Car salesman's 'where the money reside' catchphrase goes viral: 'Gonna be my ticket out'

Megan Sims
·4 min read
Relly B. (real name: Durell Smylie) has gone viral thanks to his "where the money reside" catchphrase. (Photo: Courtesy of Durell Smylie)
Relly B. (real name: Durell Smylie) has gone viral thanks to his "where the money reside" catchphrase. (Photo: Courtesy of Durell Smylie)

A Louisiana car salesman has single-handedly created one of the most viral catchphrases of 2020.

Over the last few weeks, social media has been utterly enamored with Relly B., whose real name is Durell Smylie, of Baton Rouge. Not only has the 23-year-old car salesman’s face been all over the internet, but so has his now-famous tagline, “I’m at where the money reside.”

Since May, Smylie has been marketing to potential customers by posting creative videos to his social media accounts, but on Dec. 14, he decided to share one ad on Twitter for the first time. In the video, he says his catchphrase several times and dances to the 2003 hit “Salt Shaker” by the Ying Yang Twins.

“If you didn’t know ... this why I sell so many cars ... I promote myself,” he captioned the video in a now-deleted tweet. He reshared a portion of the now-viral video on his Instagram account on Monday.

Smylie tells Yahoo Life that he has only been a car salesman for one year after losing a previous job. Though he says that sales increased during the pandemic, business was a bit slow at the dealership on the day he filmed his video.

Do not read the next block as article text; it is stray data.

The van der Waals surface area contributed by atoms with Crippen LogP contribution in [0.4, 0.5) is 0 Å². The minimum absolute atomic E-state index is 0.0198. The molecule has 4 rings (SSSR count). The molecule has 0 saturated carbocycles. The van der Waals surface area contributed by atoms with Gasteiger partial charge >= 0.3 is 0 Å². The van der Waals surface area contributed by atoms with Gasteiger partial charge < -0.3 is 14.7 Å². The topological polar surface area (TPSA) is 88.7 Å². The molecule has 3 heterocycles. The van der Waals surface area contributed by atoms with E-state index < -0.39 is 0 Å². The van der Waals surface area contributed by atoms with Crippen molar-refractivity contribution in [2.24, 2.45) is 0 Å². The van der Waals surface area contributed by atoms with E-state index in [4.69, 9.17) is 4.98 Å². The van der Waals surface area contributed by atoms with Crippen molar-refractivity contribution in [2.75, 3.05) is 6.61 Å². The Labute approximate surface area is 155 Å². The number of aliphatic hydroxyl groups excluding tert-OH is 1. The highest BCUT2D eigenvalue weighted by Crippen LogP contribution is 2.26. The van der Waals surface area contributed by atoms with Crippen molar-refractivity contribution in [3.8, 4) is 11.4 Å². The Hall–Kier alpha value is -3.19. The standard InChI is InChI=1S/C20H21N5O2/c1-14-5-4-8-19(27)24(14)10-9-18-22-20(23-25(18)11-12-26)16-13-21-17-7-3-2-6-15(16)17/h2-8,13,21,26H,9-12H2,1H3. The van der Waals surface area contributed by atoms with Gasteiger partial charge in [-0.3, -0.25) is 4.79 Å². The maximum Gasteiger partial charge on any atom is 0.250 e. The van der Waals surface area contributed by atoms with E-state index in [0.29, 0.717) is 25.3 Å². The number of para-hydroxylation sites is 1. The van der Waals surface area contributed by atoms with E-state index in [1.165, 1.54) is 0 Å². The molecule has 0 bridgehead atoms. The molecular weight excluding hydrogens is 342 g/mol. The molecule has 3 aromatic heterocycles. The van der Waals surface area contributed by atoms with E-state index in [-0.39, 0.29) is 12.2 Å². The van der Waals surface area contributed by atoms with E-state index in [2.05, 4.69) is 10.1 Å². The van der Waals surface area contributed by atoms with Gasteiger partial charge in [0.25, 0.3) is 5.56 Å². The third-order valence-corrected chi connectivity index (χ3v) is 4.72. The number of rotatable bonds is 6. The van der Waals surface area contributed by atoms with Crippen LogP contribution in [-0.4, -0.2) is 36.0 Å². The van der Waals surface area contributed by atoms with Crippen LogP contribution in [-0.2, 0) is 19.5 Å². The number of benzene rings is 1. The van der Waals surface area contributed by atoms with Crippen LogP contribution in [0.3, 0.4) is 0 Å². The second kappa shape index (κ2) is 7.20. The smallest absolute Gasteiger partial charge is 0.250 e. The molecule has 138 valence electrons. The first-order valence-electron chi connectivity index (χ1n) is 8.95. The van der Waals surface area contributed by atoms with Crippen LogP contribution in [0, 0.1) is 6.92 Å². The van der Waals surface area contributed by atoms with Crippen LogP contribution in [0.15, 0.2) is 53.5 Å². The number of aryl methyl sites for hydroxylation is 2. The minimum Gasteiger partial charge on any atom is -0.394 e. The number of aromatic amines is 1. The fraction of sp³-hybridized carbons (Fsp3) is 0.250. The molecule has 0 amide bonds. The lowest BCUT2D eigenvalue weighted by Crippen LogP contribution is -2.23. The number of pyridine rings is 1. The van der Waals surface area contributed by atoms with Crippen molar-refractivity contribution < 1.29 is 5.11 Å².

“I was kind of famous already, like locally, because I had been posting the videos consistently,” he says. “I told my manager, I need to make a ‘where the money reside’ video [because business] might start coming in. So he was like, ‘Well go make one then. Stop telling me about it and go make it.’”

In addition to the millions of views his video received, Smylie has been featured in countless memes and remixes.

He even had celebrities like rappers Megan Thee Stallion and Saweetie, as well as actor Nico Annan from P-Valley, quoting and sharing his content.

The viral sensation says that he is surprised by the reaction, not just regarding the scale, but the fact that it has been overwhelming positive.

“It puts me at peace because I thought I was going viral for quote-on-quote the wrong reason, I thought they were going to look at more of the flamboyance and not look at the central message behind it,” he admits. “So it put me at peace that people were taking it as a positive way.”

As far as his catchphrase, Smylie has been using it in his videos since the beginning.

“Honestly, ‘where the money resides,’ that just came to my head. I was saying ‘where the money, where the money,’ but just ‘where the money reside,’ that was something that came to me, that was just something that I blurted out. And you know, I just stuck with it,” he says.

Smylie has also decided to take the important step of trademarking his brand after noticing social media accounts popping up with “where the money reside” in their names.

“I watched Peaches Monroe coming up when I was in middle school and everything,” he adds. “She made the word ‘fleek’ and she didn’t trademark it, and you know, it blew up. We still use it ‘til this day, numerous artists use it in their songs so you know, I said, ‘that’s not gonna be my route.’ ‘Where the money reside’ is gonna be my ticket out. So I’m just gonna market and capitalize off that as best as I can.”

Smylie has created merchandise featuring his slogan, which he says sells out pretty quickly every time he posts. He also hopes to work with FashionNova in the future.

“Anything, any opportunity that prevails, I’m gonna take it,” he says. “So you know, I’m just open to anything, acting, making a song, you know, I might model. You never know.”

Related: What does 'going viral' mean?

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